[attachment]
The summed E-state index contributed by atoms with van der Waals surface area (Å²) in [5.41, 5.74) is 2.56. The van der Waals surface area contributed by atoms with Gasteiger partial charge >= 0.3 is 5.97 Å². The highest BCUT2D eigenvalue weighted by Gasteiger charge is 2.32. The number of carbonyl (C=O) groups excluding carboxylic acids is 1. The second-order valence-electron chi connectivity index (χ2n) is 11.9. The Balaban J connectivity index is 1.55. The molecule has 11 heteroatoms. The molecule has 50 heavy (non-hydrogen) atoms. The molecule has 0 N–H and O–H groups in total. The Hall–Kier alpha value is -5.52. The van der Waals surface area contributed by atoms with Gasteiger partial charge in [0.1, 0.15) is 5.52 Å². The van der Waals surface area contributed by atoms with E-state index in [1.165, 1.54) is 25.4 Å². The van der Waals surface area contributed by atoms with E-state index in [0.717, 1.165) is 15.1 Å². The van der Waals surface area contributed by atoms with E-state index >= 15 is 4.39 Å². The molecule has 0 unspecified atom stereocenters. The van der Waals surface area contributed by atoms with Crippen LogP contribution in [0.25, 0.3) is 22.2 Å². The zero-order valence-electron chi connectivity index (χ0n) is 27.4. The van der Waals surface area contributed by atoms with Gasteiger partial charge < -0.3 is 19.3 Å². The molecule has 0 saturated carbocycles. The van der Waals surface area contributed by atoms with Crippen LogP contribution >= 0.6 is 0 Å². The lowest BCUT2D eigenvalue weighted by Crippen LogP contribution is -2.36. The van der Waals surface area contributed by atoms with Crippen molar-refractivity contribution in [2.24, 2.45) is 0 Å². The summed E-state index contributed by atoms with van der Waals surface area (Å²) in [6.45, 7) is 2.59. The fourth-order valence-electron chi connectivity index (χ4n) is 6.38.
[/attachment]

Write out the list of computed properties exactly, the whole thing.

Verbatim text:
The summed E-state index contributed by atoms with van der Waals surface area (Å²) in [5.41, 5.74) is 2.56. The van der Waals surface area contributed by atoms with Gasteiger partial charge >= 0.3 is 5.97 Å². The highest BCUT2D eigenvalue weighted by Gasteiger charge is 2.32. The number of carbonyl (C=O) groups excluding carboxylic acids is 1. The second-order valence-electron chi connectivity index (χ2n) is 11.9. The Balaban J connectivity index is 1.55. The molecule has 11 heteroatoms. The molecule has 50 heavy (non-hydrogen) atoms. The molecule has 0 N–H and O–H groups in total. The Hall–Kier alpha value is -5.52. The van der Waals surface area contributed by atoms with Gasteiger partial charge in [0.1, 0.15) is 5.52 Å². The van der Waals surface area contributed by atoms with E-state index in [1.165, 1.54) is 25.4 Å². The van der Waals surface area contributed by atoms with E-state index in [0.717, 1.165) is 15.1 Å². The van der Waals surface area contributed by atoms with E-state index >= 15 is 4.39 Å². The molecule has 0 unspecified atom stereocenters. The van der Waals surface area contributed by atoms with Crippen LogP contribution in [0.25, 0.3) is 22.2 Å². The zero-order valence-electron chi connectivity index (χ0n) is 27.4. The van der Waals surface area contributed by atoms with Gasteiger partial charge < -0.3 is 19.3 Å². The molecule has 0 saturated carbocycles. The van der Waals surface area contributed by atoms with Crippen LogP contribution >= 0.6 is 0 Å². The lowest BCUT2D eigenvalue weighted by Crippen LogP contribution is -2.36. The van der Waals surface area contributed by atoms with Crippen molar-refractivity contribution in [2.24, 2.45) is 0 Å². The summed E-state index contributed by atoms with van der Waals surface area (Å²) in [6.45, 7) is 2.59. The fourth-order valence-electron chi connectivity index (χ4n) is 6.38.